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If we have any will to rise, it is he that preventeth our will, and disposeth us thereto. If after contrition we feel our con'sciences at peace with God through the remission of our sin, all is of God, who hath reconciled us to himself by Jesus Christ." "God give us grace, good people, to know these things, and to feel them in our hearts. This knowledge and feeling is not in ourselves; by ourselves it is not possible to come by. it a great pity it is that we should lose so profitable knowledge. Let us therefore meekly call upon that bountiful Spirit, the Holy Ghost, that he would assist us, and inspire us with His presence, that in Him we may be able to hear the goodness of God declared to us to our salvation. For without his lively and secret inspiration, we cannot once so much as speak the name of our Mediator, as St. Paul plainly testifieth. No man can once name our Lord Jesus Christ, but in the Holy Ghost. Much less should we be able to believe and know these great mysteries, that be opened unto us by Christ.. St. Paul saith, that no man can know what is of God, but the Spirit of God. As for us, saith he, we have received, not the spirit of the world, but the Spirit which is of God, for this purpose,-That in that Holy Spirit we might know the things that be given us of Christ."

These quotations are incapable of being strengthened by argument. We will therefore only make on them the following observations, which will embrace their substance :

1. The natural man is here contrasted with the spiritual

man;

2. The natural man is without any spark of goodness;3. Every gift, and above all, the first turning of the heart to God by faith, is of his mere grace ;

4. The Holy Ghost is the sole "author and worker" of faith, repentance and regeneration, which is a greater work than the creation of a world ;

5. Regeneration, or new-birth, is a holy, moral and spiritual change, making men new creatures, so as to be "nothing like what they were before ;"

6. The Holy Ghost dwells in those whom he regenerates ;7. Regeneration is manifested by its fruits;

8. The Holy Spirit's work is sensible, and may be felt, or perceived and known by the person himself, in his own experience; and by others, by the fruits it produces.

9. These fruits are put in contrast with the works of the flesh.

From the preceding discussion, and especially from these last quotations, we cannot fail to see the fallacy of that grand deception, that invention of modern times, namely, the distinction, the essential difference, made between Regeneration and Renovation. It is a distinction most evidently unknown to the Scriptures and to our Church,-a sophistical attempt to secure from destruction an erroneous system, the overthrow of which is inevitable, if it were once allowed, that renovation as well as regeneration takes place at baptism.

We shall close this Section by adverting briefly to the Relative blessings which accompany Regeneration.

Whilst regeneration is obviously the turning point in vital religion, the blessings, which are ever connected with it, are demonstrative proofs of its holy nature and of its essential importance in the economy of salvation. This wonderful change is not only essentially necessary to salvation, but it is necessarily connected with it, and brings in its train every thing essential to it. We are assured in the baptismal office, that pardon of sin, acceptance with God, adoption into His family, as heirs of everlasting life, are the essential attendants and concomitants of regeneration. This appears quite evident from the following passages:-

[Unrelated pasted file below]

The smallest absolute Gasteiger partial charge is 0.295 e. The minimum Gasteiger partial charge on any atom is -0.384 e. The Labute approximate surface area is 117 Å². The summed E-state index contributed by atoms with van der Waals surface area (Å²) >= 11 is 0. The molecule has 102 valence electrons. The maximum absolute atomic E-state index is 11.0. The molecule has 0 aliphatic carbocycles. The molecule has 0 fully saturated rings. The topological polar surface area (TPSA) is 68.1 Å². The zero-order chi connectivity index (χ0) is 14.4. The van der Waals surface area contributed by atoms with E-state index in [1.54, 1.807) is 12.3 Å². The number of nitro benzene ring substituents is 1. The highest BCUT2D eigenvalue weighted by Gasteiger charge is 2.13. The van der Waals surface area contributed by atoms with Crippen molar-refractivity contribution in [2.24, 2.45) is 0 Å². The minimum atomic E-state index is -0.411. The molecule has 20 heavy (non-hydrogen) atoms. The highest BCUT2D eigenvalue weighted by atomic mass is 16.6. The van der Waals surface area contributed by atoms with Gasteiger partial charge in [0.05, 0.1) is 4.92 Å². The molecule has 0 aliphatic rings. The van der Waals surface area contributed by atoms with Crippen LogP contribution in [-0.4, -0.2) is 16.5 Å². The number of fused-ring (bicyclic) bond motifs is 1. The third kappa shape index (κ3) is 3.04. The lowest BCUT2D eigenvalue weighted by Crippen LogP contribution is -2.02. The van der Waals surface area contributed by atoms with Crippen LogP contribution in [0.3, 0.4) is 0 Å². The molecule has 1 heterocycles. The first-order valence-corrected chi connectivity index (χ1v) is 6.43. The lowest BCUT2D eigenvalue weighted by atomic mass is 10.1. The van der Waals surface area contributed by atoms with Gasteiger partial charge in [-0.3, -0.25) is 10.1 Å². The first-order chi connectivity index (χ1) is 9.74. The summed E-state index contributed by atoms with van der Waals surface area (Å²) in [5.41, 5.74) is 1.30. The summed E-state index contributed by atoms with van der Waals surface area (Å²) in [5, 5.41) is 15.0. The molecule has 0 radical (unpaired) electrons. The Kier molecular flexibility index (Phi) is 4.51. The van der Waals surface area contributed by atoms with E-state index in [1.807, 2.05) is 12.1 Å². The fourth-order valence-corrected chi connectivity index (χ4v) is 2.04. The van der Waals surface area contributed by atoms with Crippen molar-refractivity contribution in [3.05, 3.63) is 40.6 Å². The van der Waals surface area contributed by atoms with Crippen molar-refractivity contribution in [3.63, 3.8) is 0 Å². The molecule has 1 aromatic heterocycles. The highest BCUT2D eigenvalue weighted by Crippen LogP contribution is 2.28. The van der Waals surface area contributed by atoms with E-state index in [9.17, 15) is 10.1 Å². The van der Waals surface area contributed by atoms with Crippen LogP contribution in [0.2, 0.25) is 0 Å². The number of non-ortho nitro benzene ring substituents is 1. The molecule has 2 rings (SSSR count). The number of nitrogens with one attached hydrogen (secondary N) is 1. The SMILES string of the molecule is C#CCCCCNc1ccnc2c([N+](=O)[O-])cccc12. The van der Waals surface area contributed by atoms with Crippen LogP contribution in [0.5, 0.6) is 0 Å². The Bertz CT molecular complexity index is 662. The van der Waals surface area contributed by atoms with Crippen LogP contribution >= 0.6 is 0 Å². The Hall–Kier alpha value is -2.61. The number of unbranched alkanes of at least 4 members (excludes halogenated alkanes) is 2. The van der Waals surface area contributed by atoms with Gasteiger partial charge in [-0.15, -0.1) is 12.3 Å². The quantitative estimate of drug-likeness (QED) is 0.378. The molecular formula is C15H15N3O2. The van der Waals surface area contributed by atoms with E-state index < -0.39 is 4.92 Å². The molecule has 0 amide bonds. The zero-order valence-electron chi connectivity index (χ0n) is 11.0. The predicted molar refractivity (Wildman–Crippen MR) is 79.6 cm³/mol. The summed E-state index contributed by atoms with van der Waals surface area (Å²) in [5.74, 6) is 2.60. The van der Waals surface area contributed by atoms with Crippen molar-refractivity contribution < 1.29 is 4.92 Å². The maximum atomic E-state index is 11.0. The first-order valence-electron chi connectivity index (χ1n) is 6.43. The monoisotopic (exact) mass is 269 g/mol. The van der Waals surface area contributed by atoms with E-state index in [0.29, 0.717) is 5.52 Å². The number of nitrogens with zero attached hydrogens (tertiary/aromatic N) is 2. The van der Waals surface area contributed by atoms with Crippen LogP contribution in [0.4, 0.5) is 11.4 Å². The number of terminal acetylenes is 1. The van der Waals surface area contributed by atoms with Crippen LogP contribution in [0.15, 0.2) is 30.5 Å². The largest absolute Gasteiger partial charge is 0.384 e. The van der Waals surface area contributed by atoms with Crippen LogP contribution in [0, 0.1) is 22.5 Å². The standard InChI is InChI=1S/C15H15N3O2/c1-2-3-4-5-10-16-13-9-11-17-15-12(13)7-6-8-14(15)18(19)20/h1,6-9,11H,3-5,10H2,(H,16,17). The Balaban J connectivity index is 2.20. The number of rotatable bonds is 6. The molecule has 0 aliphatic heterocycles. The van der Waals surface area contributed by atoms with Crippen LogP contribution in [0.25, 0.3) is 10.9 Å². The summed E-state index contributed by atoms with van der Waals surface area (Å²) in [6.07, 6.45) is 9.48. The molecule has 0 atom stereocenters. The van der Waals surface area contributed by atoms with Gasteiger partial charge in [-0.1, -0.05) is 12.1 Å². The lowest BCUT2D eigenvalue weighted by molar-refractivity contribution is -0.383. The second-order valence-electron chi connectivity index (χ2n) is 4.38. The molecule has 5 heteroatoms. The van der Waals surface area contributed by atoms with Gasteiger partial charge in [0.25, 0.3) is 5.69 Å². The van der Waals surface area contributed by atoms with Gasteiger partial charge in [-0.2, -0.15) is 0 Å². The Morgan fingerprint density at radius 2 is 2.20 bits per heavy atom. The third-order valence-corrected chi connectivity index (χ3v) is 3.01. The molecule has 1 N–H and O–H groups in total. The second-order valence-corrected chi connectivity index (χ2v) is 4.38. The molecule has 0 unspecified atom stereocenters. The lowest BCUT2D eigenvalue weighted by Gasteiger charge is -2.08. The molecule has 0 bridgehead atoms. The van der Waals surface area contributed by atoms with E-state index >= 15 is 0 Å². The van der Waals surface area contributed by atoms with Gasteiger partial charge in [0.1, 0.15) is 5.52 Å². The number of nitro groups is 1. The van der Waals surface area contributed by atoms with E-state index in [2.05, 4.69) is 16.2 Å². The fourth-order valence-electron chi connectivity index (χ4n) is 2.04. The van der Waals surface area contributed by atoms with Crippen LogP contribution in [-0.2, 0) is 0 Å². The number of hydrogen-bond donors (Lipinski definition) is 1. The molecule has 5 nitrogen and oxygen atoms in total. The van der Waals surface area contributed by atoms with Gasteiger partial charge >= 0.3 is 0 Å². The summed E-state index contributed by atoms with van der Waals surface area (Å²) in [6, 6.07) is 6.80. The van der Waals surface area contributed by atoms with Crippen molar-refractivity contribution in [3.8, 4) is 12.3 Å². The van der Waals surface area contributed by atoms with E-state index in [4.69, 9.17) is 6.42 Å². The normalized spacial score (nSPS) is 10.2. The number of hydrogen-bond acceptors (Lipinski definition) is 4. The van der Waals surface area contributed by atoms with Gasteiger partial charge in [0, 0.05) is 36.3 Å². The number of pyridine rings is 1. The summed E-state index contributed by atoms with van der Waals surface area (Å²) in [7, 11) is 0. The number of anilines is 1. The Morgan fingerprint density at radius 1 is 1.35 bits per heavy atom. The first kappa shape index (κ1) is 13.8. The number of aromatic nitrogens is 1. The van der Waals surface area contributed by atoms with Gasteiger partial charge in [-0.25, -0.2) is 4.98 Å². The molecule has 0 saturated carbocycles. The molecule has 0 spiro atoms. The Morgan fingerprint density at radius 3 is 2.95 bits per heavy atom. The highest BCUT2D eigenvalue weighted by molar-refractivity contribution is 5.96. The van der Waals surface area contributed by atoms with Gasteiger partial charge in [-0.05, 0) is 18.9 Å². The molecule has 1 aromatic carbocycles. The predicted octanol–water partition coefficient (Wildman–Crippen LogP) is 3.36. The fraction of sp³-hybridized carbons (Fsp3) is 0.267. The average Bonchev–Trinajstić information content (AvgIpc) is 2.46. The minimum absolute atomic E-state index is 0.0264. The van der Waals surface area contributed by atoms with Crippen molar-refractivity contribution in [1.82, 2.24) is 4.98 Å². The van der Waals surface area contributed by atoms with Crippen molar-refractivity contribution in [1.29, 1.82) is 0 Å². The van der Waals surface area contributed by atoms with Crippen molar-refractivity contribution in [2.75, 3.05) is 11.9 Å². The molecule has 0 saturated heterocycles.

"None can enter into the kingdom of God, except he be regenerate and born anew of water and of the Holy Ghost,Wash him and sanctify him with the Holy Ghost, that he being delivered from thy wrath, may be received into the ark of Christ's church,-We call upon thee for this infant, that he, coming to thy holy baptism, may receive remission of his sins by spiritual regeneration, That the infant may enjoy the heavenly benediction of thy heavenly washing, and may come to the eternal kingdom which thou hast promised by Christ our Lord."

In the exhortation these blessings are specified," Doubt ye not, therefore, but earnestly believe, that he will likewise favourably receive this present infant, that he will embrace him with the arms of his mercy, and that he will give unto him the blessings of eternal life, and make him partaker of his everlasting kingdom." In the subsequent prayer we say,"Give thy Holy Spirit to this infant, that it may be born again, and be made an heir of everlasting salvation." In the

address which succeeds are these decisive expressions,-" Ye have prayed that our Lord Jesus Christ would vouchsafe to receive him, to release him of his sins, to sanctify him with the Holy Ghost, to give him the kingdom of heaven and everlasting life;" and also these remarkable words,-"Ye have heard that our Lord Jesus Christ hath promised in his Gospel to grant all these blessings." And in the thanksgiving after baptism we use this language,-" We yield thee hearty thanks, most merciful Father, that it hath pleased thee to regenerate this infant with thy Holy Spirit, to receive him for thine own child by adoption, and to incorporate him into thy holy church."

From these passages we clearly perceive that a true dedication to God in baptism brings with it every Christian privilege and relationship. The baptised are said to be born of God-they are made children of his family-they are incorporated into the church-and they are made heirs of heaven. But all these blessings depend on the first, that is, the new

birth.

It appears also most clearly from the Confirmation service, that real remission of sins is connected with regeneration,